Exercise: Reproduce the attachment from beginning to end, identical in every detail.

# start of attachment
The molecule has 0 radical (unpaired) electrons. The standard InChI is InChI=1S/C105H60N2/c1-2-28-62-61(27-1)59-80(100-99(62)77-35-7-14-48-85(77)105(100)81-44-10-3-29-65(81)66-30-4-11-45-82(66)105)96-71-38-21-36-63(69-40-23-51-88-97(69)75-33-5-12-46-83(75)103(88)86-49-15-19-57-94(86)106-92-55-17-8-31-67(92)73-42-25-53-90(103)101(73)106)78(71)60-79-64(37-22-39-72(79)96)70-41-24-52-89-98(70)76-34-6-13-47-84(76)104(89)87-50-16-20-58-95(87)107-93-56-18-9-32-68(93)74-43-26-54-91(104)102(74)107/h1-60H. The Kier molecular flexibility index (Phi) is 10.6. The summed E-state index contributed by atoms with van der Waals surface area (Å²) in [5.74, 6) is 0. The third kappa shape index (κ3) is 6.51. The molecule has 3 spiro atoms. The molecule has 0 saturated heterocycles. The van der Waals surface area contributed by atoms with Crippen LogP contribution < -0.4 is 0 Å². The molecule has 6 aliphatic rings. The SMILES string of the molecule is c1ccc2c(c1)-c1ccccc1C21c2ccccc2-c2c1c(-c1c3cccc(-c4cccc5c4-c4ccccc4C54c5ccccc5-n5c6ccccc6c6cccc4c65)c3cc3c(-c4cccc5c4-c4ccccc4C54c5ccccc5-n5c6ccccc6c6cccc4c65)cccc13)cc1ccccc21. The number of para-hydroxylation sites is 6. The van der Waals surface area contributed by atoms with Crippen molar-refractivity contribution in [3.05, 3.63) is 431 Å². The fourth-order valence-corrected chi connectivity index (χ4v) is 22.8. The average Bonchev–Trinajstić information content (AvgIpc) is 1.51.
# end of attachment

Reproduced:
The molecule has 0 radical (unpaired) electrons. The standard InChI is InChI=1S/C105H60N2/c1-2-28-62-61(27-1)59-80(100-99(62)77-35-7-14-48-85(77)105(100)81-44-10-3-29-65(81)66-30-4-11-45-82(66)105)96-71-38-21-36-63(69-40-23-51-88-97(69)75-33-5-12-46-83(75)103(88)86-49-15-19-57-94(86)106-92-55-17-8-31-67(92)73-42-25-53-90(103)101(73)106)78(71)60-79-64(37-22-39-72(79)96)70-41-24-52-89-98(70)76-34-6-13-47-84(76)104(89)87-50-16-20-58-95(87)107-93-56-18-9-32-68(93)74-43-26-54-91(104)102(74)107/h1-60H. The Kier molecular flexibility index (Phi) is 10.6. The summed E-state index contributed by atoms with van der Waals surface area (Å²) in [5.74, 6) is 0. The third kappa shape index (κ3) is 6.51. The molecule has 3 spiro atoms. The molecule has 0 saturated heterocycles. The van der Waals surface area contributed by atoms with Crippen LogP contribution < -0.4 is 0 Å². The molecule has 6 aliphatic rings. The SMILES string of the molecule is c1ccc2c(c1)-c1ccccc1C21c2ccccc2-c2c1c(-c1c3cccc(-c4cccc5c4-c4ccccc4C54c5ccccc5-n5c6ccccc6c6cccc4c65)c3cc3c(-c4cccc5c4-c4ccccc4C54c5ccccc5-n5c6ccccc6c6cccc4c65)cccc13)cc1ccccc21. The number of para-hydroxylation sites is 6. The van der Waals surface area contributed by atoms with Crippen molar-refractivity contribution in [3.05, 3.63) is 431 Å². The fourth-order valence-corrected chi connectivity index (χ4v) is 22.8. The average Bonchev–Trinajstić information content (AvgIpc) is 1.51.